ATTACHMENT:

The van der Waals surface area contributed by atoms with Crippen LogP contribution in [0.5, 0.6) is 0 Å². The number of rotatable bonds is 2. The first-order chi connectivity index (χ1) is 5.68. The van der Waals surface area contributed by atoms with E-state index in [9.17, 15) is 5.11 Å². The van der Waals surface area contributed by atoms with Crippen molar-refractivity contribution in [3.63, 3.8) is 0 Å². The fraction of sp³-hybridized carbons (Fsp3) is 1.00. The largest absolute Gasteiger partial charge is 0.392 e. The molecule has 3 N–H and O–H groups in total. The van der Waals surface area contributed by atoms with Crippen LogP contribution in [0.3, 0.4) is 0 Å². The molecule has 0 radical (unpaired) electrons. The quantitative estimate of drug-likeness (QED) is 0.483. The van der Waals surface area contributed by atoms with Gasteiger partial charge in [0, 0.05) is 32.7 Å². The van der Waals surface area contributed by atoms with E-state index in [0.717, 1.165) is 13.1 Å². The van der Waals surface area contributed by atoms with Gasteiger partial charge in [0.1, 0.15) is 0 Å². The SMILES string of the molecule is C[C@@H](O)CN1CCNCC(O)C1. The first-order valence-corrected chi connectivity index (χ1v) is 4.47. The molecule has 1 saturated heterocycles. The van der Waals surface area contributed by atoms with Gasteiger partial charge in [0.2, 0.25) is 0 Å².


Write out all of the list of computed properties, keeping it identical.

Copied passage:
The van der Waals surface area contributed by atoms with Crippen LogP contribution in [0.5, 0.6) is 0 Å². The number of rotatable bonds is 2. The first-order chi connectivity index (χ1) is 5.68. The van der Waals surface area contributed by atoms with E-state index in [9.17, 15) is 5.11 Å². The van der Waals surface area contributed by atoms with Crippen molar-refractivity contribution in [3.63, 3.8) is 0 Å². The fraction of sp³-hybridized carbons (Fsp3) is 1.00. The largest absolute Gasteiger partial charge is 0.392 e. The molecule has 3 N–H and O–H groups in total. The van der Waals surface area contributed by atoms with Crippen LogP contribution in [0.3, 0.4) is 0 Å². The molecule has 0 radical (unpaired) electrons. The quantitative estimate of drug-likeness (QED) is 0.483. The van der Waals surface area contributed by atoms with Gasteiger partial charge in [0, 0.05) is 32.7 Å². The van der Waals surface area contributed by atoms with E-state index in [0.717, 1.165) is 13.1 Å². The van der Waals surface area contributed by atoms with Gasteiger partial charge in [0.1, 0.15) is 0 Å². The SMILES string of the molecule is C[C@@H](O)CN1CCNCC(O)C1. The first-order valence-corrected chi connectivity index (χ1v) is 4.47. The molecule has 1 saturated heterocycles. The van der Waals surface area contributed by atoms with Gasteiger partial charge in [0.2, 0.25) is 0 Å².